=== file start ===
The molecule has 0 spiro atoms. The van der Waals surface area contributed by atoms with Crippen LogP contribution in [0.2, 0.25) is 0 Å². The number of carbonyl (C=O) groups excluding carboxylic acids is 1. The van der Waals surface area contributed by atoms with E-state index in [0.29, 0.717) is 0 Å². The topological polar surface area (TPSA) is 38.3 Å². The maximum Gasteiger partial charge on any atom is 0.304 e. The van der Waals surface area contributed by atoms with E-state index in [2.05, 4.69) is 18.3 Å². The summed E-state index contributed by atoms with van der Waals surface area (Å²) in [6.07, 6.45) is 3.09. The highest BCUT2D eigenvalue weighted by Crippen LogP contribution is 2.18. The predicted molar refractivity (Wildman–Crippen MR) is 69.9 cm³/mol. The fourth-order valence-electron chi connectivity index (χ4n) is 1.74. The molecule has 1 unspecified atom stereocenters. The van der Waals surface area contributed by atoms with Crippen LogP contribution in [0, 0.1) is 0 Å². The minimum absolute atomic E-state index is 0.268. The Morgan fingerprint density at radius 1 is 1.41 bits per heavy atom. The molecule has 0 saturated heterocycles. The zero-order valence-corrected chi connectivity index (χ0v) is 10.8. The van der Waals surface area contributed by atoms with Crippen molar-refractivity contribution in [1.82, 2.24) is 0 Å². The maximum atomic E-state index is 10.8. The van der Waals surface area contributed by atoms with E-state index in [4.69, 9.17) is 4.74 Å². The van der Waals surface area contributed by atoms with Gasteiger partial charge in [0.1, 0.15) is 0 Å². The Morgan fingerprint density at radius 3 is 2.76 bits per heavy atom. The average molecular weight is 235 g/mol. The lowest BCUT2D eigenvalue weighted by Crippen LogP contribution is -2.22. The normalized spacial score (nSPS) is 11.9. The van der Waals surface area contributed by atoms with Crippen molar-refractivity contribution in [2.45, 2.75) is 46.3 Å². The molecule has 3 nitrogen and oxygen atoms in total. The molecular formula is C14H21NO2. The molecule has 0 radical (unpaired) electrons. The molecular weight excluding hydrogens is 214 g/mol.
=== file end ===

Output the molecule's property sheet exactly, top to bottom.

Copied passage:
The molecule has 0 spiro atoms. The van der Waals surface area contributed by atoms with Crippen LogP contribution in [0.2, 0.25) is 0 Å². The number of carbonyl (C=O) groups excluding carboxylic acids is 1. The van der Waals surface area contributed by atoms with E-state index in [0.29, 0.717) is 0 Å². The topological polar surface area (TPSA) is 38.3 Å². The maximum Gasteiger partial charge on any atom is 0.304 e. The van der Waals surface area contributed by atoms with E-state index in [2.05, 4.69) is 18.3 Å². The summed E-state index contributed by atoms with van der Waals surface area (Å²) in [6.07, 6.45) is 3.09. The highest BCUT2D eigenvalue weighted by Crippen LogP contribution is 2.18. The predicted molar refractivity (Wildman–Crippen MR) is 69.9 cm³/mol. The fourth-order valence-electron chi connectivity index (χ4n) is 1.74. The molecule has 1 unspecified atom stereocenters. The van der Waals surface area contributed by atoms with Crippen LogP contribution in [0, 0.1) is 0 Å². The minimum absolute atomic E-state index is 0.268. The Morgan fingerprint density at radius 1 is 1.41 bits per heavy atom. The molecule has 0 saturated heterocycles. The zero-order valence-corrected chi connectivity index (χ0v) is 10.8. The van der Waals surface area contributed by atoms with Crippen molar-refractivity contribution in [1.82, 2.24) is 0 Å². The maximum atomic E-state index is 10.8. The van der Waals surface area contributed by atoms with E-state index in [4.69, 9.17) is 4.74 Å². The van der Waals surface area contributed by atoms with Gasteiger partial charge in [0.1, 0.15) is 0 Å². The Morgan fingerprint density at radius 3 is 2.76 bits per heavy atom. The average molecular weight is 235 g/mol. The lowest BCUT2D eigenvalue weighted by Crippen LogP contribution is -2.22. The normalized spacial score (nSPS) is 11.9. The van der Waals surface area contributed by atoms with Crippen molar-refractivity contribution in [2.45, 2.75) is 46.3 Å². The molecule has 3 nitrogen and oxygen atoms in total. The molecular formula is C14H21NO2. The molecule has 0 radical (unpaired) electrons. The molecular weight excluding hydrogens is 214 g/mol.